Robinson Cemetery was established November 28, 1850 and is located approximately 3 miles northwest of Pocahontas, Illinois on Robinson Cemetery Avenue.
Robinson Cemetery has a rich history in the Bond County community. Not only have families selected the beautiful grounds as the final resting place for their loved ones, it is a peaceful sanctuary for remembrance as well as celebration.
If you have Robinson Cemetery experiences or stories to share please email them to Lori Kalous at firstname.lastname@example.org. We would love to share them on our site.
The Memorial Day Service will be Sunday May 24, 2015 at 2:00 p.m. at Robinson Cemetery (photos from the 2014 service are viewable on the gallery page)
Some Early History:
Transcription of an undated, unsourced publication by Henry Kleinmann, Robinson Cemetery Secretary. The original document has been saved in an old Cemetery ledger. Due to the article’s age and condition, portions of the text are missing or illegible and so noted in this transcription.
“H. Kleinmann Secretary of the Robinson Cemetery”
“By request of the board of trustees of the Robinson cemetery association and others, the undersigned herewith presents a brief history of the cemetery which is one and a half miles northwest of Pocahontas.
In the early 50’s (1850’s) Simon Brown, who then owned the farm, donated a long narrow strip three-fourths of an acre off the west side of his farm for burial purposes. Later the Robinson brothers came in and took possession of this farm and did not like the looks of that kind of a graveyard. As no one had been buried in the north portion he added a quarter of an acre and made a square acre of it. This was fenced in with a good substantial plank fence.
Like many others this was everybody’s graveyard and as a result nobody did anything to keep it in shape. In fact it got so grown up with trees, weeds, etc., that it was almost impossible to find a place to dig a grave.
Sometime in the month of August 1885, the writer was called upon (?) dig a grave for one of his neighbors. It took me longer to find a spot than it did to dig the grave. I concluded to work up an interest among those who had relatives buried there. Three different times a meeting was called at the school house in Pocahontas. Two of them were failures but the third was a success and quite a number met on September 5, 1885 and formed an organization. A day was then set to clean up the cemetery and about 20 men worked two days to finish the job of one acre. When the cemetery was cleaned off and the graves could be seen it was found to be about full and it was discovered that more land was needed. A subscription list was circulated and enough money to purchase 2 ¼ acres from J. S. Holt, the present owner of the farm, was raised. After an investigation it was found that neither Mr. Brown nor the Messrs. Robinson had conveyed the land to the cemetery association or to anyone, so Mr. Holt made the conveyance.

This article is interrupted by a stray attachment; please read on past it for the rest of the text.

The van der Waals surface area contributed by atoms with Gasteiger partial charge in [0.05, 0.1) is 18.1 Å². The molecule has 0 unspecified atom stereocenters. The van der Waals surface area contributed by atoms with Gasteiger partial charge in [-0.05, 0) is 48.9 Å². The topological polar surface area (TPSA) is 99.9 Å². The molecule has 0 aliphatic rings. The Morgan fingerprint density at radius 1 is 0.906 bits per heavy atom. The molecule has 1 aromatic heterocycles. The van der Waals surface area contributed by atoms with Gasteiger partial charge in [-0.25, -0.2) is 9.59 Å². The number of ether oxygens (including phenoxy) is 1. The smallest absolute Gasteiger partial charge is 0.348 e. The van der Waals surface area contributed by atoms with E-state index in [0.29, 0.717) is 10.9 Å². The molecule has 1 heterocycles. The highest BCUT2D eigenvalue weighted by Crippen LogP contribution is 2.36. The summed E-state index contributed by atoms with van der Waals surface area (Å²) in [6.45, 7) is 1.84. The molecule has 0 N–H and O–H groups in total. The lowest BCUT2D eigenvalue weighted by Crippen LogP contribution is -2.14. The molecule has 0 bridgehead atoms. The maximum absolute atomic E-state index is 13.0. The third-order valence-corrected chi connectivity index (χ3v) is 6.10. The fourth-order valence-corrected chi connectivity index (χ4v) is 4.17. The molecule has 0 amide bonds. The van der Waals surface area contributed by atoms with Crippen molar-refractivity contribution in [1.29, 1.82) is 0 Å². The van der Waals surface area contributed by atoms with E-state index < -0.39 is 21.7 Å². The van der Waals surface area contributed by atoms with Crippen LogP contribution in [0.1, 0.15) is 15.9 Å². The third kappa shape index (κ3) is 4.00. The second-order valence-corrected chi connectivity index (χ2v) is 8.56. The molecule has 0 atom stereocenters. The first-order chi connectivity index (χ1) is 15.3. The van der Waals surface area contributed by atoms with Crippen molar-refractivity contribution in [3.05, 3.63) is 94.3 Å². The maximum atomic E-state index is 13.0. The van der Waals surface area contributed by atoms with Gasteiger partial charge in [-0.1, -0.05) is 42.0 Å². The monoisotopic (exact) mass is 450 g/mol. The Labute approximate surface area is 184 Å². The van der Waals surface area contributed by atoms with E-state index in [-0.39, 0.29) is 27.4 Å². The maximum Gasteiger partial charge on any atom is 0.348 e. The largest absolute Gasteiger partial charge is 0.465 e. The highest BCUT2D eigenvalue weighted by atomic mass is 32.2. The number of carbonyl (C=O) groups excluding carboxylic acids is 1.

The trustees were in favor of incorporating under the state laws but lack of funds kept them from doing so for a while. Soon after (?) the trustees of the cemetery received word from the county clerk that there was $25 left for the Robinson cemetery by David Goebel by will, he having died in New York, while there on a visit. Mr. Goebel was resident of Pocahontas, a bachelor and a man who took on (an) interest in all public affairs. He was a great friend of John Robinson. Mr. Robinson had moved to Kansas and Mr. Goebel was in New York and both died the same day and about the same hour when the difference of time is taken in to consideration.
The $25 gave us the means whereby the association could be incorporated on June 11 (1889?).
The association (?) the need for more land for burial purposes as the last purchase was filling up fast, but after considering the matter it (?) agreed to purchase more land (?) to the cemetery and (?) purchase elsewhere for a branch (?).
(?) was appointed a special committee of one to investigate the matter and make a deal if one could be made for land adjoining the cemetery with the result that a deal was made with George Kroder for four and a forth acres for $325.
This money was all borrowed and Mr. Kroder was paid in full. The association now has a fine cemetery covering eight acres in all, is beautifully situated, high in the center, sloping in all directions. The new purchase was surveyed and platted, making fifty blocks with four lots to a block or 200 lots in all. Each lot has a driveway to it and a four foot walk all around it. The size of the lost (lot) is 19X21.
There is not enough interest taken by all concerned to keep up this cemetery. Too much of the work falls on a few. It is difficult even to get a quorum for the transaction of business and very few attend the annual elections. All parties who have relatives buried there are entitled to vote. The next election will be held Saturday, June 14th at the Bond County Bank at Pocahontas from two to four p.m.
Henry Kleinmann, Secretary”